and sends the recorded snapshot to the initiator.
– The algorithm terminates when the initiator receives the snapshot
recorded by each process.
• Channel state recording is different in these two algorithms.
Snapshots in a Causal Delivery System
• For any two processes pi and pj , the following property
send (mij ) LSi rec(mij ) LS j
• This is due to the causal ordering property of the
– Let a message mij be such that rec(tokeni ) send (mij ) .
– Then send (token j ) send (mij ) and the underlying causal
ordering property ensures that rec(token j ) , at which
instant process p j records LS j , happens before rec(mij ) .
– Thus, mij whose send is not recorded in LSi , is not
recorded as received in LS j .
Channel State Recording in
• Each process pi maintains arrays SENTi [1..n] and RECD[1..n] .
– SENTi [ j ] is the number of messages sent by process pi to process p j .
– RECDi [ j ] is the number of messages received by process pi from process p j .
• Channel states are recorded as follows:
– When a process p i records its local snapshot LSi on the receipt of tokeni , it includes
arrays RECD and SENT in its local state before sending the snapshot to the initiator.
• When the algorithm terminates, the initiator determines the state of channels as
– The state of each channel from the initiator to each process is empty.
– The state of channel from process p i to process p j is the set of messages whose sequence
numbers are given by RECD j [i] 1,..., SENTi [ j ] .
– This algorithm requires 2n messages and 2 time units for recording and assembling the
snapshot, where one time unit is required for the delivery of a message.
– If the contents of messages in channels state are required, the algorithm requires 2n messages
and 2 time units additionally.
Channel State Recording in
• A message is referred to as old if the send of the message
causally precedes the send of the token. Otherwise, the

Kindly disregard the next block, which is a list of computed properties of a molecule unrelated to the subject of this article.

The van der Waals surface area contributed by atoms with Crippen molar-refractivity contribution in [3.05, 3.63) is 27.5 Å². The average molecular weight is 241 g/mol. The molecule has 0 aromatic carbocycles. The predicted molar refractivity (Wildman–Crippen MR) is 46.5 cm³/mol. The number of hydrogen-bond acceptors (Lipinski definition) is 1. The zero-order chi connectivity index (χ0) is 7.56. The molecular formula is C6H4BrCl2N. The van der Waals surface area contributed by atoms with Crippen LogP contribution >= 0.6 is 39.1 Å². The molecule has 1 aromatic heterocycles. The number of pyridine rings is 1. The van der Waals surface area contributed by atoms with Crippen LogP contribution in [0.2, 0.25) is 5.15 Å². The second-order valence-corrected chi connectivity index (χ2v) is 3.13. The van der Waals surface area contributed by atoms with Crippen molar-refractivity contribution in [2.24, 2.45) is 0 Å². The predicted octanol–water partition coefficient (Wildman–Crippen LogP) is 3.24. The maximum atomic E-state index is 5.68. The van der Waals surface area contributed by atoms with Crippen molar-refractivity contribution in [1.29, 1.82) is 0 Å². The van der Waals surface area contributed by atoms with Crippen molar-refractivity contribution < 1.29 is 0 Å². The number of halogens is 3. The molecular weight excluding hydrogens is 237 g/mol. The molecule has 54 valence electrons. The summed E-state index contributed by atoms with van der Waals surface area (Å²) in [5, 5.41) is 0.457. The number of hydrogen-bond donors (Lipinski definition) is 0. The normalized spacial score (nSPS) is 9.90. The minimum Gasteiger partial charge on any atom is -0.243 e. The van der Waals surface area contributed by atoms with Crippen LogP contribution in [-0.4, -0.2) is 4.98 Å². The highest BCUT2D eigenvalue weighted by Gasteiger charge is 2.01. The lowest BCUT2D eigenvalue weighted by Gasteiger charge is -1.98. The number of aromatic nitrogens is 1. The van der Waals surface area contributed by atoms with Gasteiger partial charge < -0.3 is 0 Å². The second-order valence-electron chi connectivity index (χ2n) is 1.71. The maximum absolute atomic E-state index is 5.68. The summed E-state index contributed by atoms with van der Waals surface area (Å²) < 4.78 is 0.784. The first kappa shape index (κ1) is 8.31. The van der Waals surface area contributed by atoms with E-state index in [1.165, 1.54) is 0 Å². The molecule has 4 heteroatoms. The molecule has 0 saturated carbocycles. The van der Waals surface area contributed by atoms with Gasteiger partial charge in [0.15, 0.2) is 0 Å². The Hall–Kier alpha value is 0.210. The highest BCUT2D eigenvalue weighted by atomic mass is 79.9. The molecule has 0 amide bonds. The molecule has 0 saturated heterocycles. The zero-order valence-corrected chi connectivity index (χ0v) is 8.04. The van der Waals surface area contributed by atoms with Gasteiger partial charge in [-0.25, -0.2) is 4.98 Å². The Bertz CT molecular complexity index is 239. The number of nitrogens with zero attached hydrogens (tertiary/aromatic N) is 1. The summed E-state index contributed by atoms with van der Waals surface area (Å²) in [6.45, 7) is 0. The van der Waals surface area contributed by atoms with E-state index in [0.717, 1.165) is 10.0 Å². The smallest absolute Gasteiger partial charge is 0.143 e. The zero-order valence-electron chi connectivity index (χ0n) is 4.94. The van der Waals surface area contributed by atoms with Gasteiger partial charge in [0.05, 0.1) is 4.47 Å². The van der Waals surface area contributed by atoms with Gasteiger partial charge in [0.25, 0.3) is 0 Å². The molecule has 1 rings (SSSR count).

message is referred to as new.
• In Alagar-Venkatesan algorithm channel states are recorded
– When a process receives the token, it takes its snapshot,
initializes the state of all channels to empty, and returns Done
message to the initiator. Now onwards, a process includes a
message received on a channel in the channel state only if it is
an old message.
– After the initiator has received Done message from all
processes, it broadcasts a Terminate message.
– A process stops the snapshot algorithm after receiving a
Comparison of Snapshot Algorithms
(n = # processes, e = # channels, d = diameter of the network, r = # concurrent initiators)
Chandy-Lamport Baseline algorithm. Requires FIFO channels. O(e) messages to
(CL) record snapshot and O(d) time.
Spezialetti- Improvements over CL: supports concurrent initiators, efficient
Kearns (SK) assembly and distribution of snapshot. O(e) messages to record,
O(rn^2) messages to assemble and distribute snapshot.
Lai-Yang (LY) Works for non-FIFO channels. Markers piggybacked on
computation messages. Message history required to compute
Mattern (M) Similar to LY. No message history required. Termination detection
required to compute channel states.
Acharya-Badrinth Requires CO support. Centralized computation of channel states.
(AB) Channel message contents need not be known. Requires 2n
messages, 2 time units.
Alagar- Requires CO support. Distribution computation of channel states.
Venkatesan (AV) Requires 3n messages, 3 time units, small messages.